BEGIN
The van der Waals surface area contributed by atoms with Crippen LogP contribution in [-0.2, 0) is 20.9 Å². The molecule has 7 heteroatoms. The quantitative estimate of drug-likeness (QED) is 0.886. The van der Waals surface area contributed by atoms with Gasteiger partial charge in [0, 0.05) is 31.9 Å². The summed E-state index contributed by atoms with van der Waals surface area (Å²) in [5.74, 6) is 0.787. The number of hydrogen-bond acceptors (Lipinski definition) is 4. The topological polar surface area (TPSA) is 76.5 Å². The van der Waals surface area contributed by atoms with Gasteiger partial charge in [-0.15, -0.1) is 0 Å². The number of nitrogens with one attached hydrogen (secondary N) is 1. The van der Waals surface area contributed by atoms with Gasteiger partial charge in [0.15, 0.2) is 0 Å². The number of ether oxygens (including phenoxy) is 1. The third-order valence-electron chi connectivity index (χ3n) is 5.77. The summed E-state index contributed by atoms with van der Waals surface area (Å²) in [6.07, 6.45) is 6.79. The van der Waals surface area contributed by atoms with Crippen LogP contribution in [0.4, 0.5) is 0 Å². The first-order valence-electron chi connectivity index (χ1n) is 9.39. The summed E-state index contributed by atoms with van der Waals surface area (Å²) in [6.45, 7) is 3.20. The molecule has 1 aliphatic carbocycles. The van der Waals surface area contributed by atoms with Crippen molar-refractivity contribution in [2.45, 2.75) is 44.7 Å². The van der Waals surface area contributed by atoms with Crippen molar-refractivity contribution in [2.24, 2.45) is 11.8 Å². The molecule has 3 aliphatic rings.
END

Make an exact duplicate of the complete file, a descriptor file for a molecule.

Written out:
The van der Waals surface area contributed by atoms with Crippen LogP contribution in [-0.2, 0) is 20.9 Å². The molecule has 7 heteroatoms. The quantitative estimate of drug-likeness (QED) is 0.886. The van der Waals surface area contributed by atoms with Gasteiger partial charge in [0, 0.05) is 31.9 Å². The summed E-state index contributed by atoms with van der Waals surface area (Å²) in [5.74, 6) is 0.787. The number of hydrogen-bond acceptors (Lipinski definition) is 4. The topological polar surface area (TPSA) is 76.5 Å². The van der Waals surface area contributed by atoms with Gasteiger partial charge in [-0.15, -0.1) is 0 Å². The number of nitrogens with one attached hydrogen (secondary N) is 1. The van der Waals surface area contributed by atoms with Gasteiger partial charge in [0.15, 0.2) is 0 Å². The number of ether oxygens (including phenoxy) is 1. The third-order valence-electron chi connectivity index (χ3n) is 5.77. The summed E-state index contributed by atoms with van der Waals surface area (Å²) in [6.07, 6.45) is 6.79. The van der Waals surface area contributed by atoms with Crippen LogP contribution in [0.4, 0.5) is 0 Å². The first-order valence-electron chi connectivity index (χ1n) is 9.39. The summed E-state index contributed by atoms with van der Waals surface area (Å²) in [6.45, 7) is 3.20. The molecule has 1 aliphatic carbocycles. The van der Waals surface area contributed by atoms with Crippen molar-refractivity contribution in [2.45, 2.75) is 44.7 Å². The van der Waals surface area contributed by atoms with Crippen molar-refractivity contribution in [2.24, 2.45) is 11.8 Å². The molecule has 3 aliphatic rings.